NATO — Back in the Black (Sea)?

Photo: Romanian special forces aboard a fast launch RHIB on the Black Sea. Credit: NATO via Flickr.
Photo: Romanian special forces aboard a fast launch RHIB on the Black Sea. Credit: NATO via Flickr.

NATO should finally assign strategic priority to the Black Sea region, and match its words with action.

NATO’s Madrid Summit (29-30 June) which opens under the shadow of conventional war in Europe, will debut a new Strategic Concept and discuss increasing NATO force posture on the alliance’s eastern border. These are key issues, but so too is the continuing absence of a strategy for the Black Sea region amidst Russia’s ongoing war in Ukraine.

Alliance thinking on this issue has been disappointing. Prior to Russia’s first invasion of Ukraine in 2014, NATO's strategic focus on the region from 2008 to 2012 was limited to brief mentions of the region almost in passing in summit declarations and communique. References were mainly limited to a brief acknowledgment of support for regional efforts by Black Sea littoral states at ensuring security and stability, and the alliance’s openness to progress in consolidating regional cooperation.

Even after the annexation of Crimea and the war in the Donbas, the Heads of State and Government (HOSG) at the 2014 Wales Summit reiterated language from previous years, with only a single sentence stating the obvious: that Russia’s actions are contrary to the principles on which the established Confidence Building Measures in the Black Sea were built.

NATO’s post-2014 response to an increased threat to NATO members in the Black Sea region was to establish an enhanced Forward Presence (eFP) in the Baltic Sea region. But the alliance should not be taking either-or decisions which trade off between one region and another. It faces a single threat, and NATO’s response should be one presence.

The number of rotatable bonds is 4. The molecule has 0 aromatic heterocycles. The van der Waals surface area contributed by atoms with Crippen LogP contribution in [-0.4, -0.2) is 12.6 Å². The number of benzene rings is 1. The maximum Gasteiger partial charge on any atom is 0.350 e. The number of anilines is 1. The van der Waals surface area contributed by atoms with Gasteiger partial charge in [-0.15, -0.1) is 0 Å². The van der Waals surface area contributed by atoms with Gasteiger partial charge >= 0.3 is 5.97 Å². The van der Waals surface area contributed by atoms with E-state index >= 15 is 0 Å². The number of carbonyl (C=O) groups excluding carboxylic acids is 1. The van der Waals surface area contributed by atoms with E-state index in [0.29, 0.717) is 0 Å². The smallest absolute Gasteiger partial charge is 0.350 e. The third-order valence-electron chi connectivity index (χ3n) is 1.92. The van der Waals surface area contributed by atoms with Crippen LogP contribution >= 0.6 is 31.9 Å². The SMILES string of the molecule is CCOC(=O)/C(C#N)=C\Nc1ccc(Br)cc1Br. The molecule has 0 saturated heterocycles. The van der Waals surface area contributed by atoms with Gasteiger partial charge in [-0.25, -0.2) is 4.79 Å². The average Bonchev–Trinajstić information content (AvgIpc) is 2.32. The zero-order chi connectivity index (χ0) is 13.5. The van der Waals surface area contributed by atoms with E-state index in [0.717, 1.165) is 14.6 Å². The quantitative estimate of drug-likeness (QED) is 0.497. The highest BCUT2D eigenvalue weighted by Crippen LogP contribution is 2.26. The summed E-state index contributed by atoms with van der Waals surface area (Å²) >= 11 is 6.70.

Subsequent NATO strategic documents have given the Black Sea an increased focus. The 2016 Warsaw Summit communique not only outlined Russia’s aggressive actions in the region with more clarity (citing its large-scale snap exercises, military activities in the Black Sea to project power in the Mediterranean, a military build-up in Crimea, and deployment of new high-end capabilities) but also began to identify areas where the alliance could or will act. Namely, allied HOSG noted their support for Romania’s push to establish a multinational framework brigade to improve integrated training of allied units at the Headquarters Multinational Division Southeast and for developing Georgia’s air defense and air surveillance.

Two years later at the Brussels Summit in 2018, NATO’s communique began to outline further areas of engagement in strengthening Black Sea security: reinforcing allied maritime posture, increasing NATO’s presence and activity, and developing cooperation between the alliance and its partners: Georgia and Ukraine. The Tailored Forward Presence (tFP) in the Black Sea region was established, although there is still a tiered difference between eFP and tFP.